Between 2004 and 2014, rates of US adolescent cigarette smoking decreased, even as teen e-cigarette use increased rapidly between 2011 and 2014. As a result, some have suggested that e-cigarettes have contributed to declining cigarette smoking among youth.
However, authors of the study “E-cigarettes and National Adolescent Cigarette Use: 2004-2014,” to be published in the February 2017 issue of Pediatrics (published online Jan. 23), used the CDC’s National Youth Tobacco Survey to analyze trends in cigarette and e-cigarette use among youth between 2004 and 2014. They found that the advent of e-cigarettes had no effect on already declining cigarette smoking among youth. In fact, combined current use of e-cigarette and cigarette use (accounting for dual use) in 2014 was higher than cigarette smoking alone in 2009. In addition, the authors analyzed the psychosocial characteristics of e-cigarette users and cigarette smokers and found that e-cigarette users would be unlikely to have initiated tobacco product use with cigarettes.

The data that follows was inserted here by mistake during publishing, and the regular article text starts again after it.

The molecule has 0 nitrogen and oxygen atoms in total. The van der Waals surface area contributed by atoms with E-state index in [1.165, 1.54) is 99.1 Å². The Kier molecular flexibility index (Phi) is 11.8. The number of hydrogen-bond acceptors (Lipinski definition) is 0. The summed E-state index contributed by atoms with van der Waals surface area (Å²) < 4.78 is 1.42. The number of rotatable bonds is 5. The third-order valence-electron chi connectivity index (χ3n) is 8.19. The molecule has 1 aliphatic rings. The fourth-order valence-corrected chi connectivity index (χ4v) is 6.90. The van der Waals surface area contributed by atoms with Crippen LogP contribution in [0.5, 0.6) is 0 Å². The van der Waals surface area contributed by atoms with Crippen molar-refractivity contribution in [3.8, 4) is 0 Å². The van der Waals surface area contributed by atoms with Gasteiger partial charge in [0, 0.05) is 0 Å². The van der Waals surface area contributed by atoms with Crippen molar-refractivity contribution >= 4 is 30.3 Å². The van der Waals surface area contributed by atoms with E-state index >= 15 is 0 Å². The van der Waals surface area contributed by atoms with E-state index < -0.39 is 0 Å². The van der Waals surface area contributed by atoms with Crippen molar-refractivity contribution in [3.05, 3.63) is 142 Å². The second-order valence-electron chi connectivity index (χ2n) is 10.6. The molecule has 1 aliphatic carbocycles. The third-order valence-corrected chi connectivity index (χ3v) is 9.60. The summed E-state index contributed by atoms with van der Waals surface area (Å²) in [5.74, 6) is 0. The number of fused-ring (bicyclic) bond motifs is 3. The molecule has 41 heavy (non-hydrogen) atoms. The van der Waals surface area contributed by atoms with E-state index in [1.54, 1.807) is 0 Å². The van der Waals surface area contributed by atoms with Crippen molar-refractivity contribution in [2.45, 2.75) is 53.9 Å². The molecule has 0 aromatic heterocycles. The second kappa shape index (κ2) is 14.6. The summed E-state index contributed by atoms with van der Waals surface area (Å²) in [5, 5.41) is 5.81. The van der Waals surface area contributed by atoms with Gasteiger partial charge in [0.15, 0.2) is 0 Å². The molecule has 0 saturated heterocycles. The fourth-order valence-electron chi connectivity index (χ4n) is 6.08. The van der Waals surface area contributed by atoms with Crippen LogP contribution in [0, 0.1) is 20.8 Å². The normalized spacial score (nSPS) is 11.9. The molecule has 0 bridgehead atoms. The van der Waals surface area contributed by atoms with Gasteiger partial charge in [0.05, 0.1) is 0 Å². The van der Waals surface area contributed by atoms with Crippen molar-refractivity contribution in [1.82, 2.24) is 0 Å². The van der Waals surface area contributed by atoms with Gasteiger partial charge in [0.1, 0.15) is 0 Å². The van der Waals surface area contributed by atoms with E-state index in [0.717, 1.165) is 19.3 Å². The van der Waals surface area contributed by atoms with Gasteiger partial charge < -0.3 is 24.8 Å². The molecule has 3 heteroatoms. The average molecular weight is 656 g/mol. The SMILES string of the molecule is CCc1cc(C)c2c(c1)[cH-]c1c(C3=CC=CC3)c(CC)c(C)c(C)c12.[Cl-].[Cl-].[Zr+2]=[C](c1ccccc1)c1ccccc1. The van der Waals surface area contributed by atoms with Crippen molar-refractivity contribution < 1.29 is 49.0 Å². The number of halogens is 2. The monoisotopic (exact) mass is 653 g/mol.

This finding calls into question whether these youth would have ever initiated nicotine use at all had e-cigarettes not been available. The authors suggest that including e-cigarettes in smoke-free laws, state tobacco control programs, and national media campaigns, as well as taxing e-cigarettes and eliminating youth-friendly flavors, would combat rapidly rising e-cigarette use among adolescents without causing cigarette smoking to increate among youth.
Source: American Academy of Pediatrics, aap.org.